One night you hit the sheets, and all you know is that your snooze would be uneventful. Maybe you’re nervous about your interview tomorrow, or you’re still hesitating to argue with other important people. Or, maybe, you watched the supernatural reruns on Netflix, and it was too late.
But other nights, it’s not clear why you’re so much at 1 a.m. You wake up, go to work or school, sweat in class, come back home, have only one glass of wine (ok, maybe two). There are some slight differences between here and there, just like any day. So why the battle with sleep on this particular night?
“The biggest problem is that we no longer have good separation between day and night. We live in a society of all-weather, work or electronic product penetration in the evening to our family life, “the Montefiore medical center, sleep – sleep disorders center behavior, medical director of Shelby Harris said. “Sleep is considered to be an open/off switch, but sadly, it doesn’t work.
To make matters worse, Dr. Harris says sleep deprivation not only causes morning tears or eye relaxation, but it can also seriously affect your eating habits and overall health.
“When we sleep less, ghrelin increases, which makes us feel hungry and leptin decreases, which means we’re full. So we eat more because we don’t have a strong signal to stop it, “she said. “In addition, the work is lower than the standard of sleep can lead to errors increased, attention and inattention, increased absenteeism, motor skill is poor, memory drops, stress and depression/anxiety increases.
But there’s good news, sleeping beauty: getting ready for a good night’s sleep is 100 percent. Here, Dr. Harris listed eight guaranteed tips to ensure time between sheets and minimize the closing of eyes.
Skip the outdated wife story
Dr. Harris said that although the story of the old lady’s origins (or counting sheep) was not clear, any liquid should be avoided once you went to bed. “Take a sip of water and take any medication, but that’s it.”
Do everything you can to get up at a decent weekend
While it may be a nap at noon on the weekend, it’s also a quick way to disrupt your weekly sleep schedule, Dr. Harris says. “Sleeping on the weekend may be difficult to get used to Sunday night’s normal bedtime,” she explains. “You’re basically making jet lag between Friday and Sunday morning.”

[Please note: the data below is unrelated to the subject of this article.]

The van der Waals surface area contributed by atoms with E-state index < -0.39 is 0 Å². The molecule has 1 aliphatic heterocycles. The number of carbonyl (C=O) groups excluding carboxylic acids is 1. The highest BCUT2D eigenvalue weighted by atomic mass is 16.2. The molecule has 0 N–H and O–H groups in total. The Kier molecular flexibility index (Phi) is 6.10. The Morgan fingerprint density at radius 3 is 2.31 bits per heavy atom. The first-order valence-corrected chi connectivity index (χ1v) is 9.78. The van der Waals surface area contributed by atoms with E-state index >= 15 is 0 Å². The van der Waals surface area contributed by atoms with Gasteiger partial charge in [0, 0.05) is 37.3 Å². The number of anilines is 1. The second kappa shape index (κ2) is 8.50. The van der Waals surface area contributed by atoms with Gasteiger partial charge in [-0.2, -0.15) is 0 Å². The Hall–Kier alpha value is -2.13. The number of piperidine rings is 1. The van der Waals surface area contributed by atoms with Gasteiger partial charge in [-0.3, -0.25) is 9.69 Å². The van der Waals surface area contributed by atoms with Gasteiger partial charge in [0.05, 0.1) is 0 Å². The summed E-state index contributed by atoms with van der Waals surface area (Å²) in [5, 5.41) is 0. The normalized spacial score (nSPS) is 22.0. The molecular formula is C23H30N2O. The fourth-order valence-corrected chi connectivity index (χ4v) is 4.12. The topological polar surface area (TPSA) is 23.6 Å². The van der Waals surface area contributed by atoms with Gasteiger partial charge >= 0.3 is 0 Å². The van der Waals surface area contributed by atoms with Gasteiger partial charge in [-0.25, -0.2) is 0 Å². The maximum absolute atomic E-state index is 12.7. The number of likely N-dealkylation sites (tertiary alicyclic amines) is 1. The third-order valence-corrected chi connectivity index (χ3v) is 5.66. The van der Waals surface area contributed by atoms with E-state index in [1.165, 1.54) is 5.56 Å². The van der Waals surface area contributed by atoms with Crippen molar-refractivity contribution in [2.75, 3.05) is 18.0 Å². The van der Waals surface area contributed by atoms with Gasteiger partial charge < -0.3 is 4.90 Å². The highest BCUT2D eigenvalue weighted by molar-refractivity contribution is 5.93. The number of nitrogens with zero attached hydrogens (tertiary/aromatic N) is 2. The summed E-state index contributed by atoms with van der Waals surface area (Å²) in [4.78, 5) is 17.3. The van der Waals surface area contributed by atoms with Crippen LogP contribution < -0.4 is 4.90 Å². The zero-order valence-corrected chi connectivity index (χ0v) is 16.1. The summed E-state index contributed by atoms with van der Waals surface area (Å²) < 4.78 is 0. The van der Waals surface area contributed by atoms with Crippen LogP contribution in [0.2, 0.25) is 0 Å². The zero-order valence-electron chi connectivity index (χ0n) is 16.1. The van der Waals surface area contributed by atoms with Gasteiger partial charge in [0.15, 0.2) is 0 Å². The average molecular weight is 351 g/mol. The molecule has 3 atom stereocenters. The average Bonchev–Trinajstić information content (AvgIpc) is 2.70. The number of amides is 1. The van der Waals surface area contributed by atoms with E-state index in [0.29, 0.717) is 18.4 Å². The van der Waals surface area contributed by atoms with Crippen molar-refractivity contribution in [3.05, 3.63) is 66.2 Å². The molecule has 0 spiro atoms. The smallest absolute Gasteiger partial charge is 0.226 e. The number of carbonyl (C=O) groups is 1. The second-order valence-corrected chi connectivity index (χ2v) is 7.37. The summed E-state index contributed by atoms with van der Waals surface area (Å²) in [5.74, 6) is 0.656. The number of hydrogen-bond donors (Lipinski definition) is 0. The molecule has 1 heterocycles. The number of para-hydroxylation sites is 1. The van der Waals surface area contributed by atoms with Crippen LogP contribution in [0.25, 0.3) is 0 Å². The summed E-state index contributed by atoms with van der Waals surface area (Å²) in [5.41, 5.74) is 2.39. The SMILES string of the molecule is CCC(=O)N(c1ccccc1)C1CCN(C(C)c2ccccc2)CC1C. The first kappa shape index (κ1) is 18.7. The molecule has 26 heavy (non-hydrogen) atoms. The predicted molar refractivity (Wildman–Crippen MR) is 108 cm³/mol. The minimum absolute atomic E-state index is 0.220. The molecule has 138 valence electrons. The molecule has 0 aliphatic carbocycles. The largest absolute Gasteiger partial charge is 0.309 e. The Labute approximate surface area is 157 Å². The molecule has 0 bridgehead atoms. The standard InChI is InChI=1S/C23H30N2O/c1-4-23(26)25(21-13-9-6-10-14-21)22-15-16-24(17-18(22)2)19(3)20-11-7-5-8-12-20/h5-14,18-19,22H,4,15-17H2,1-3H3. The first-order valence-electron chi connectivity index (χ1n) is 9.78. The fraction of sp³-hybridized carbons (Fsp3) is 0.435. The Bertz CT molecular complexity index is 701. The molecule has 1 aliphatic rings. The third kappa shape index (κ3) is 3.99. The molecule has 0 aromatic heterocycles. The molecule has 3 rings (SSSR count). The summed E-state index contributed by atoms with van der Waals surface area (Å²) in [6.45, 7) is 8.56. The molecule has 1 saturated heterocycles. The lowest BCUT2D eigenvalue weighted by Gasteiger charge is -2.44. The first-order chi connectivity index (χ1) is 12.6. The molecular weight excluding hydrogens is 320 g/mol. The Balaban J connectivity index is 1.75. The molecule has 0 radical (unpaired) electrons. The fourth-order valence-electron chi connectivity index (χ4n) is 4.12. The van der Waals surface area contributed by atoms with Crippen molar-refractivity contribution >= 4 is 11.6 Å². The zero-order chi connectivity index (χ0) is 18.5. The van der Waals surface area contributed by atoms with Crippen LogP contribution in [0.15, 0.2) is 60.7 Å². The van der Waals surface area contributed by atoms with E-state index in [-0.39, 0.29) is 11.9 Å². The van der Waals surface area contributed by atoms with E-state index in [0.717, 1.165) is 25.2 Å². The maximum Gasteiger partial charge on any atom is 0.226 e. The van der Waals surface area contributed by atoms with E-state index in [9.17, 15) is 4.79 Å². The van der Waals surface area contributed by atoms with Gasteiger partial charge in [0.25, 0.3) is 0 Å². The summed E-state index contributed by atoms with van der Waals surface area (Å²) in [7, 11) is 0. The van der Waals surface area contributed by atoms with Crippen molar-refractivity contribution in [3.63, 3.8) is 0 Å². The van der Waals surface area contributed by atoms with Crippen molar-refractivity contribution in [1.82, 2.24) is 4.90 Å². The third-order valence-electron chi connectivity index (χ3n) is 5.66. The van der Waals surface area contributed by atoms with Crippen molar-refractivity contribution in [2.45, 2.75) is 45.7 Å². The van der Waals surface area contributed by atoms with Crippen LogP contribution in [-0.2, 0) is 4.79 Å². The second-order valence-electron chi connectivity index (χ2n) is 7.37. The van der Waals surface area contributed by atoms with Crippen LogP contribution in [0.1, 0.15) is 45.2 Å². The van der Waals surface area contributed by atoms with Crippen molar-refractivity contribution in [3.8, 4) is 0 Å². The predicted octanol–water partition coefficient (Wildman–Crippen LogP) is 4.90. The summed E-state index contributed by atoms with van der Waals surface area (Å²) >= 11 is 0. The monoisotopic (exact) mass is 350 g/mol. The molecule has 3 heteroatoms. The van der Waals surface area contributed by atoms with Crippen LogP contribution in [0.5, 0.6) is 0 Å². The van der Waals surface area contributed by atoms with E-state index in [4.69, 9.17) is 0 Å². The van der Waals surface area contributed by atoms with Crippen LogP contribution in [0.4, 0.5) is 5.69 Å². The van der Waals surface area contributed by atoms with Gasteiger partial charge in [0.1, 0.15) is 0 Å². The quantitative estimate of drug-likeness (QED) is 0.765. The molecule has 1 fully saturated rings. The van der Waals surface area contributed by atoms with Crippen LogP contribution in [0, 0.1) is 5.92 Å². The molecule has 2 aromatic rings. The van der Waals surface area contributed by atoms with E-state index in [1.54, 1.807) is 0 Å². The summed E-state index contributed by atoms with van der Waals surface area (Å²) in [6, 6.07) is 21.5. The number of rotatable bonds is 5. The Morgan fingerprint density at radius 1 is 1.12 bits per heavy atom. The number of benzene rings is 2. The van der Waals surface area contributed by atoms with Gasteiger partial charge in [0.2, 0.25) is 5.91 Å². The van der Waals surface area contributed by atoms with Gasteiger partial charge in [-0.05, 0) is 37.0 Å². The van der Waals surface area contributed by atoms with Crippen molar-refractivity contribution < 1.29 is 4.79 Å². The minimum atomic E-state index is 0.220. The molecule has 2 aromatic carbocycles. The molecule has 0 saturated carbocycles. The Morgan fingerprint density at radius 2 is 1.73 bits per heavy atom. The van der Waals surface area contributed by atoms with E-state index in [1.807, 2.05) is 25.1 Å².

Is there any trouble in the wee hours of the morning? Try a Saturday or Sunday morning class, attend with friends (so you have no reason to bail).
Keep your bed asleep, well, maybe another thing
Dr. Harris said: “just bed and sex. “If you don’t sleep, don’t lie on your bed.” Of course, if you’re in a small studio or apartment, a lack of furniture, sitting on a comfortable big couch before going to bed isn’t really an option. Consider investing in a space-efficient (but super-luxurious) chair like papasan, or finding a nearby coffee shop and hitting the sheets before going home.
Make sure you exercise at a certain time
Dr Harris said, although after you have completed a day of housework, you may be tempted to squeeze into a late night sweat, but if you want to have a good sleep, it is best to resist it. She recommends avoiding the gym in three hours.
Of course, that doesn’t mean you shouldn’t try to exercise elsewhere. “Even a 20-minute workout in the first four or six hours can help you fall asleep faster.”
Put the phone down
“Most electronics emit blue light and inhibit melatonin before bed,” explains Dr Harris. “Melatonin is the ‘dark hormone’ that comes out at night to help induce lethargy. When we reach blue light within one to two hours of bedtime, we inhibit melatonin and make it harder to fall asleep. ”
While you can still listen to music or audiobooks via your smartphone, Harris recommends turning your device around to make sure you don’t face the snooze blue light directly.
Stop checking your email
If you know you’re going to have a big job tomorrow, it’s tempting to start stealing emails before you go to bed. But according to Dr. Harris, this is one of the biggest sleep offenders of all. “The first! She doesn’t have to do everything right before bed, “she emphasized. “We often check work emails and social media on computers, phones and tablets before going to bed. This makes it hard for our brains to relax and relax. ”
Resist the temptation to nap
As heartbreaking as it sounds, Dr. Harris says, it’s crucial if you find yourself overenergy at night. “Avoid naps, especially if you have trouble sleeping,” she says. “Sleep from the night.”
Don’t force it
Just like an ill-fitting H&M dress that looks much better on a hanger, the best advice to sleep at night is the simplest: don’t force it.
“If you can’t sleep, don’t lie in bed,” Dr. Harris said. “Instead, wake up about 20 minutes later (don’t look at the clock, just estimate), do some quiet, cool, dim light until you’re sleepy. Don’t try to force sleep to happen. The more you worry, the worse you get. “